The Rise of Anti-Drone Technology

By 2020, there will be 30,000 drones above us. What is our best defense? Guest blogger Dino Londis explains.

QDT Editor
November 4, 2015

Yesterday Walmart announced that it will be using drones to move merchandise from one supercenter to another. Amazon has already said it plans to deliver merchandise to customers in drones over the next few years.

By 2020, the Federal Aviation Administration (FAA) estimates there will be 30,000 drones above us. And many of those drones won’t be owned by Walmarts and Amazons; they will be owned by your neighbors. Some good and some not so good.

Right now drones are used for all kinds of operations that were impossible just a few years ago. They patrol farmers’ fields and the borders, monitor crops, and inspect oil rigs. Recently, a drone got some amazing photos of a killer whale and her offspring.

Drones aren’t new. Believe it or not they were first tested by the U.S. Navy in 1914. The pilotless planes were radio-controlled and just like today, were designed to deliver bombs to the enemy without threat to a pilot’s life. The project was dropped because the technology wasn’t ready.

A century later the military has perfected the drone, which is used regularly to spy on and kill an enemy 6,000 miles away. And the concept of small unmanned aircrafts, coupled with the low cost of electronics and hardware, has given rise to an affordable consumer drone already beginning to have a devastating impact in surprising places. Along with the promise of drones is the nightmare of drones because they take the anonymity of the Internet and bring it into the real world. You think online trolls are bad? Think what kind of damage they can do when they have access to your person.

Here is a view into a dystopian—not so distant—future:

  • Imagine Paparazzi drones that follow celebrities around all the time waiting them to leave their house, follow them to the store and back again. When the drone runs low on power, a new one is dispatched for the night shift.  Miley Cyrus among others posted a clip of a drone above her in her backyard.
  • A drone gets sucked into a 747 engine on takeoff and brings the plane down like birds had done over the Hudson in 2009. There are so many near misses by drone enthusiasts who are getting unique footage of people in the jets. Imagine what a terrorist cell could do with a handful of these.
  • A drone that robs you at gunpoint. I’m not kidding. Already a teen has mounted and shot a weapon with by remote control. Just put your wallet in the pouch and you won’t get hurt.

So what can we do to protect ourselves from spying drones above us? Can we shoot them down?  The short answer is no. If a drone is idling fifty feet above your sunbathing daughter and you take a shotgun and shoot it down, like William Merideth did in July, you’ll pay the fine, not the drone operator. What’s worse is that the drone operator will likely have HD video of you to show the judge.

As Michael Froomkin, a professor at the University of the Miami School of Law, writes, neither the law nor technology has developed far enough to clarify what constitutes a threat and what measure of self-help is appropriate. Spying is not a threat—at least it’s not a physical threat. So we’re left with existing laws that essentially says, 'I can’t damage your drone unless I feel physically threatened.' Merideth—the guy with the shotgun—was arrested and fined for criminal mischief. He was actually arrested for firing the weapon into the air. He couldn’t deny that bullets came down.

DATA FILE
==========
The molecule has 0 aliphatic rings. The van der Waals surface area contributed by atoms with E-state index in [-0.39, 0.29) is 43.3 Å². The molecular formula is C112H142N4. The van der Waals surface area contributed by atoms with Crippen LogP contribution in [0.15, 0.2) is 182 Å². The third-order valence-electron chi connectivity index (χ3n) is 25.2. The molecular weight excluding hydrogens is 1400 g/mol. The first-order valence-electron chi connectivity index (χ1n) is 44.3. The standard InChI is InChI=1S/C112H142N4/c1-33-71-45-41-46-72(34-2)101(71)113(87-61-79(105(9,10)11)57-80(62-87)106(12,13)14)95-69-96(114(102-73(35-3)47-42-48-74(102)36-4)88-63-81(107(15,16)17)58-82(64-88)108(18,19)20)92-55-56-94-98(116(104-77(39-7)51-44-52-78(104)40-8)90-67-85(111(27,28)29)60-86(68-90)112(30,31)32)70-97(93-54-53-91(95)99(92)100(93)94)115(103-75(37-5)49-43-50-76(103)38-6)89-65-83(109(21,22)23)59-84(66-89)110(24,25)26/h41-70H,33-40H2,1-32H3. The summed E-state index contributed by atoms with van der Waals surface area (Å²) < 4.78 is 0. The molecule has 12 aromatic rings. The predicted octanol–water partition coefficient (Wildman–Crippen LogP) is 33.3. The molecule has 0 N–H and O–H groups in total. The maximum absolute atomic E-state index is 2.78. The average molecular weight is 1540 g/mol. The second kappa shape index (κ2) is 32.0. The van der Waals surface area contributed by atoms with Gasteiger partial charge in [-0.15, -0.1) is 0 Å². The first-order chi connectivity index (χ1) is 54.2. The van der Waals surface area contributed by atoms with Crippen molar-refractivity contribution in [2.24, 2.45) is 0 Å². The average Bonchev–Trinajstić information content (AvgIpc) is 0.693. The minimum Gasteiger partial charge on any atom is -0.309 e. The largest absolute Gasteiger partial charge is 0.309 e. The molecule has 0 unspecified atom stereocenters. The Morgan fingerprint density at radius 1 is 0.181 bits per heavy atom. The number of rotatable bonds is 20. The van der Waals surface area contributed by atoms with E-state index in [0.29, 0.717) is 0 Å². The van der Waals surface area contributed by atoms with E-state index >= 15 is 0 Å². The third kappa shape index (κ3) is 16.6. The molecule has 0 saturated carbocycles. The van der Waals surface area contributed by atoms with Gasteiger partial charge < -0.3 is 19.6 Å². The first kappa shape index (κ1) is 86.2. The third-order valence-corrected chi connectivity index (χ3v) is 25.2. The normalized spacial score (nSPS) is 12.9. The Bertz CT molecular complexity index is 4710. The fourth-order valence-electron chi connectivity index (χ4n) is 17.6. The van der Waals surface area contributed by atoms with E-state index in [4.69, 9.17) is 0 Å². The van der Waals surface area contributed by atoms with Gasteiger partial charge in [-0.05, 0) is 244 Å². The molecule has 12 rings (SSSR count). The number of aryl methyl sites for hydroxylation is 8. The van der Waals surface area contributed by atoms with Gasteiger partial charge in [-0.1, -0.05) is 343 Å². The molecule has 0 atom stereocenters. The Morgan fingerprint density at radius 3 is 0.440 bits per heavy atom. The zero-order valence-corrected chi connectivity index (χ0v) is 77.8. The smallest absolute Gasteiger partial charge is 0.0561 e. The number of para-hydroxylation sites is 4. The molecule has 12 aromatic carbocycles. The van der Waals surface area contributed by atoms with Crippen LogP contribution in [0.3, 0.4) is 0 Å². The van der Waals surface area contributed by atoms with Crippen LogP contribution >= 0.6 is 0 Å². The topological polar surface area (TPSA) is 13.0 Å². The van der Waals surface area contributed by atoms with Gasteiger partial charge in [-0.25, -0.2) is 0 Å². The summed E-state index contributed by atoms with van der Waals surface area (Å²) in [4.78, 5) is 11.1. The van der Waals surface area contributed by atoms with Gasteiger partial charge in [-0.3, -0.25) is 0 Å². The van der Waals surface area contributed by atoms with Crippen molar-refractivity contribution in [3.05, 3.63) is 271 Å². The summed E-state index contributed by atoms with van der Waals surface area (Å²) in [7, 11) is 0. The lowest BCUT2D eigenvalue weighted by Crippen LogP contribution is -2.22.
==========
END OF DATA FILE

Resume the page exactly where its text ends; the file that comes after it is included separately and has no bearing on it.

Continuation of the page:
Additionally, Droneshield makes a weapon that emits sound waves, which disrupt the communication between the drone and the pilot. Once the drone is “shot,” it loses communication with the pilot and gracefully lands. It’s designed to combat a drone heading for the White Hose lawn. You can’t get a Droneshield on Amazon, but something like this is on its way. The anti-drone business is about to explode.

Cyborg has a device called the Unplug that detects and kicks surveillance devices from wireless networks, breaking uploads and streams. Unlike a jammer, it only targets unwanted devices—leaving the rest alone. Seems to be good for internal use and you would plug it next to a window. As soon as drone comes too close it kills its video signal. See a demonstration here. I haven’t tried it. It’s only available for preorder.

Other suggest using simple lasers. If you hit the lens, it actually breaks the camera. This happens at concerts. Even simple lasers, like the one that we use to annoy cats, will do it. But by the time you find your laser, it’s too late.

Others advice you to call the police, but I’m wondering how effective that would be when the drone pilot can see them coming.

We’re in an immature state with Anti-drone technology. It’s where drones were ten years ago. But as manufacturers develop professional grade anti-drone devices, those technologies will trickle down to the consumer level. Hopefully sooner rather than later.


Dino Londis is an Information Security engineer in a midtown Manhattan law firm. He's a member of a team responsible for securing and maintaining digital and physical assets. He also trains employees not to click bad links. Dino writes for Dice, InformationWeek, Invests.com,  aNewDomain and others. Long ago he wrote for National Lampoon and was a comedian in Hollywood. You can read about those experiences here.

Image courtesy of Shutterstock.

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